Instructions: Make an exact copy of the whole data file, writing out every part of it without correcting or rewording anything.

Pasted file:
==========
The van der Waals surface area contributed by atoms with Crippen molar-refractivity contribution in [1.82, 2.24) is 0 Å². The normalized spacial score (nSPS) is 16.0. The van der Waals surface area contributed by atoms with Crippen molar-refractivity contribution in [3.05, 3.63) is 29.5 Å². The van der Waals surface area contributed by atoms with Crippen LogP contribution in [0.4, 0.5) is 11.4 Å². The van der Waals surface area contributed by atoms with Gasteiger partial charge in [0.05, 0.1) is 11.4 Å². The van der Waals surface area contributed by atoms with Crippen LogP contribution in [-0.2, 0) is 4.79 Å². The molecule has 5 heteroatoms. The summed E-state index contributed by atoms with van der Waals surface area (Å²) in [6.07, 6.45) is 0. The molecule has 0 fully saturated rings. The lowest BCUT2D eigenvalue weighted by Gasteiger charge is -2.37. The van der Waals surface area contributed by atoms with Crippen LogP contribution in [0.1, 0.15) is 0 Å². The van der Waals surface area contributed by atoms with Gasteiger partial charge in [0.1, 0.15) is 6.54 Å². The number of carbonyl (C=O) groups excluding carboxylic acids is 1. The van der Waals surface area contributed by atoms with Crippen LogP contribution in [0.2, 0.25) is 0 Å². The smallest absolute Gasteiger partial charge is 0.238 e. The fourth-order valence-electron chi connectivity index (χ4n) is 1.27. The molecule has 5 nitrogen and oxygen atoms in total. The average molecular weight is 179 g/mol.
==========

The van der Waals surface area contributed by atoms with Crippen molar-refractivity contribution in [1.82, 2.24) is 0 Å². The normalized spacial score (nSPS) is 16.0. The van der Waals surface area contributed by atoms with Crippen molar-refractivity contribution in [3.05, 3.63) is 29.5 Å². The van der Waals surface area contributed by atoms with Crippen LogP contribution in [0.4, 0.5) is 11.4 Å². The van der Waals surface area contributed by atoms with Gasteiger partial charge in [0.05, 0.1) is 11.4 Å². The van der Waals surface area contributed by atoms with Crippen LogP contribution in [-0.2, 0) is 4.79 Å². The molecule has 5 heteroatoms. The summed E-state index contributed by atoms with van der Waals surface area (Å²) in [6.07, 6.45) is 0. The molecule has 0 fully saturated rings. The lowest BCUT2D eigenvalue weighted by Gasteiger charge is -2.37. The van der Waals surface area contributed by atoms with Crippen LogP contribution in [0.1, 0.15) is 0 Å². The van der Waals surface area contributed by atoms with Gasteiger partial charge in [0.1, 0.15) is 6.54 Å². The number of carbonyl (C=O) groups excluding carboxylic acids is 1. The van der Waals surface area contributed by atoms with Crippen LogP contribution in [0.2, 0.25) is 0 Å². The smallest absolute Gasteiger partial charge is 0.238 e. The fourth-order valence-electron chi connectivity index (χ4n) is 1.27. The molecule has 5 nitrogen and oxygen atoms in total. The average molecular weight is 179 g/mol.